Inquiry 9 (1-4):322-338 (1966)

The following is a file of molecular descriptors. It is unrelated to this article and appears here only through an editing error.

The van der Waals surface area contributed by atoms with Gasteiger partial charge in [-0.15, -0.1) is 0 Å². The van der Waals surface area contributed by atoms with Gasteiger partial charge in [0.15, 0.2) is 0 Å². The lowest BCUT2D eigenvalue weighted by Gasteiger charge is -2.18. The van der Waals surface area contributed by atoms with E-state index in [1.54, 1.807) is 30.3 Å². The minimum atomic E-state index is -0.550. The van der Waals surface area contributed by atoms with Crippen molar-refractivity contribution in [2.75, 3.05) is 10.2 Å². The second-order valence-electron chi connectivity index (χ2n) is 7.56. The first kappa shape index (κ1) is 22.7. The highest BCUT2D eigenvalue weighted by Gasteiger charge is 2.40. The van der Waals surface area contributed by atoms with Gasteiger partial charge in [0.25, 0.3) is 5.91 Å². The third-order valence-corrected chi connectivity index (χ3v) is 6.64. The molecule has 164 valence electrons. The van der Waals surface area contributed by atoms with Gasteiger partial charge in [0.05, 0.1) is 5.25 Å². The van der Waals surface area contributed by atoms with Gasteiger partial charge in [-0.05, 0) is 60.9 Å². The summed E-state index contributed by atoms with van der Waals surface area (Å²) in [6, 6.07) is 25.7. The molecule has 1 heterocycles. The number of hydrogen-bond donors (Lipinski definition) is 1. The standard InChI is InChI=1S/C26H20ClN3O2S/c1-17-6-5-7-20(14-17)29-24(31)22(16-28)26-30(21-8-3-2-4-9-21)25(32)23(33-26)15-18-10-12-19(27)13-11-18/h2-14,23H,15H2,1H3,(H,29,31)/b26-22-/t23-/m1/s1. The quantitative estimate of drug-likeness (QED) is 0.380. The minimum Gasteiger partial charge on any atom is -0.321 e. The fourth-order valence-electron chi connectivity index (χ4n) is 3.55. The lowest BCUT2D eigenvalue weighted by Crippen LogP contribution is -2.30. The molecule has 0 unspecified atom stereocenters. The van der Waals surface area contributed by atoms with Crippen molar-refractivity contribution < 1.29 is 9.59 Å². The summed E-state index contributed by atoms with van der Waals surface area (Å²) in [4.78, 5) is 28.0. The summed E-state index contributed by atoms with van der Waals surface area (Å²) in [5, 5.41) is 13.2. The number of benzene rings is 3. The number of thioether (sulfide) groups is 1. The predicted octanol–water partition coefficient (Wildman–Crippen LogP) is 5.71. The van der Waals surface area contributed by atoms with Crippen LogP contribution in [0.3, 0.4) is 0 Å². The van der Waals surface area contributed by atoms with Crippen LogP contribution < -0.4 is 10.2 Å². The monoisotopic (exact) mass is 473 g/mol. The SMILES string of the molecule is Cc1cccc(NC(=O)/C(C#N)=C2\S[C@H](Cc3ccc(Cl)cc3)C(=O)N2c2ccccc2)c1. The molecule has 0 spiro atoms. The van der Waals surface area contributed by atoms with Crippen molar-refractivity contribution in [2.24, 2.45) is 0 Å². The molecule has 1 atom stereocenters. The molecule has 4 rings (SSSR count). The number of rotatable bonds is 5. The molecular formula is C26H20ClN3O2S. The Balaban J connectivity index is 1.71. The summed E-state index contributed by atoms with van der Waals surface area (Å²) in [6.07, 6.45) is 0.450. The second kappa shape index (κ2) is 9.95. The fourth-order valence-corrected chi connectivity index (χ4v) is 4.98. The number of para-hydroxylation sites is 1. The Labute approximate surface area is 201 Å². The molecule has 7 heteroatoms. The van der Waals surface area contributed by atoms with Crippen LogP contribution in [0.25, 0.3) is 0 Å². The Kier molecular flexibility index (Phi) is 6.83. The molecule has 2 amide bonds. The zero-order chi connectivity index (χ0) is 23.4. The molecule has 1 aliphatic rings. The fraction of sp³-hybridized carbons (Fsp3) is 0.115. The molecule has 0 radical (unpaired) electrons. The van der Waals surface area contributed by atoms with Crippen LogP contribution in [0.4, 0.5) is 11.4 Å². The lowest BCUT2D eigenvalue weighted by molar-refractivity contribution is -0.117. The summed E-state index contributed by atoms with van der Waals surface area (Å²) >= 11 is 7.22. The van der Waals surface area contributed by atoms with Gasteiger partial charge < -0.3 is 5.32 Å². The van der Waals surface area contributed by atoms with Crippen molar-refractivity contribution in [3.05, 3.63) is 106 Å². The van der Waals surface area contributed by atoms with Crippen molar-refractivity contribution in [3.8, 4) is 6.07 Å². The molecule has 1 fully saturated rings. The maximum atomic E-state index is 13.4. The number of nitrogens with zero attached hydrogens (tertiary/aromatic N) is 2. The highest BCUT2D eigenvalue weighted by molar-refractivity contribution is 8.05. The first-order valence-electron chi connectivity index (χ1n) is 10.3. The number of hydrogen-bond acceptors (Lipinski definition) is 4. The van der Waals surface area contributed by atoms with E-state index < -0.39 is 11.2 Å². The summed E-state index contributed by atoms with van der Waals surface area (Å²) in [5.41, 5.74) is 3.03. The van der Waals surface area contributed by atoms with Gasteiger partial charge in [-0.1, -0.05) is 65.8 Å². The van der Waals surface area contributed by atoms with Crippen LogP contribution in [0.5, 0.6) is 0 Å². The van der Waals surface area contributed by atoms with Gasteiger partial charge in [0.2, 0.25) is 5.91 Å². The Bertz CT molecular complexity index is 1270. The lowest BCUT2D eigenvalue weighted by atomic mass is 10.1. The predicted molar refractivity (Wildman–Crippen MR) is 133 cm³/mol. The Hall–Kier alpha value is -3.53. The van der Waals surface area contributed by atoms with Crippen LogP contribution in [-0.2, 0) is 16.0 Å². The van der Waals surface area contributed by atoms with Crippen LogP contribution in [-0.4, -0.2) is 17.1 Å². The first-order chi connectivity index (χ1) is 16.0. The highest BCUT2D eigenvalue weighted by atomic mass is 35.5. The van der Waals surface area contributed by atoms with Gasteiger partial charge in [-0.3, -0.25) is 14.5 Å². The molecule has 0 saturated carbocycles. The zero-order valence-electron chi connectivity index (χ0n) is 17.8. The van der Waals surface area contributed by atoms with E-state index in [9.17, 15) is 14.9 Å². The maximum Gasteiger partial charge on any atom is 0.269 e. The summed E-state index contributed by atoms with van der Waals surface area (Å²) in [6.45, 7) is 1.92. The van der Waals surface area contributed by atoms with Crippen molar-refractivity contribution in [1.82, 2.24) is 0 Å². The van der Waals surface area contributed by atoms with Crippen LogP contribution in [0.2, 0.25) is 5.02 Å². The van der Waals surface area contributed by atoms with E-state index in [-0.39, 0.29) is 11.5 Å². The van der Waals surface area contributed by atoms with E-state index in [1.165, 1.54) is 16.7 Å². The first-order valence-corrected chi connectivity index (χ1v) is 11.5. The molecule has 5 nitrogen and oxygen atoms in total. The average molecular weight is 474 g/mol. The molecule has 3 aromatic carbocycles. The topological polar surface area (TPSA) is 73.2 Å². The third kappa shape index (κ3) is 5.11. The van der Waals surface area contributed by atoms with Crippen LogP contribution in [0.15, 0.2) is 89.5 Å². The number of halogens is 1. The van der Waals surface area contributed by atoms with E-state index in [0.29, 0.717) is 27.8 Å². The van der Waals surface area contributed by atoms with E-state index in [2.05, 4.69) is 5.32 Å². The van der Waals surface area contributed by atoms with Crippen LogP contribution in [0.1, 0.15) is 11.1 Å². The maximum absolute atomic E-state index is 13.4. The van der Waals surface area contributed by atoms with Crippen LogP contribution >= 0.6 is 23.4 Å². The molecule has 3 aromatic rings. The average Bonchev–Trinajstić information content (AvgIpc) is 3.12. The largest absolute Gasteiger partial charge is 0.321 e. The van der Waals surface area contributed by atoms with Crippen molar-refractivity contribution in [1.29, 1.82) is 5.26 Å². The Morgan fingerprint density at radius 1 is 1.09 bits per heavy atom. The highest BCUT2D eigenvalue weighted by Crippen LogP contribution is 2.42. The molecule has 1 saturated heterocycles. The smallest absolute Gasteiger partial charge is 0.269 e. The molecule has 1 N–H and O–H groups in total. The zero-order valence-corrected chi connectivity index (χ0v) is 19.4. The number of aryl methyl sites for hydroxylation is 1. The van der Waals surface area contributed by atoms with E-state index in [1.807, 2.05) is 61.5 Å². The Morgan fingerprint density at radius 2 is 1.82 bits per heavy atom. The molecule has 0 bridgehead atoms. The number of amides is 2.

|Abstract||Hart and Honoré contend, in their book Causation in the Law, that causal appraisals in everyday life and in the law can be made, with justifiable confidence, without appealing to relevant general laws; that in order to grasp the workings of causal notions in everyday life and the law, it is sufficient to note that causes are events which interfere with or intervene in the course of events which would normally have taken place. This thesis is criticized on the ground that what purport to be purely causal appraisals are hopelessly vulnerable to moral considerations, especially when such appraisals are presumed to take place in complete independence of scientific theory|
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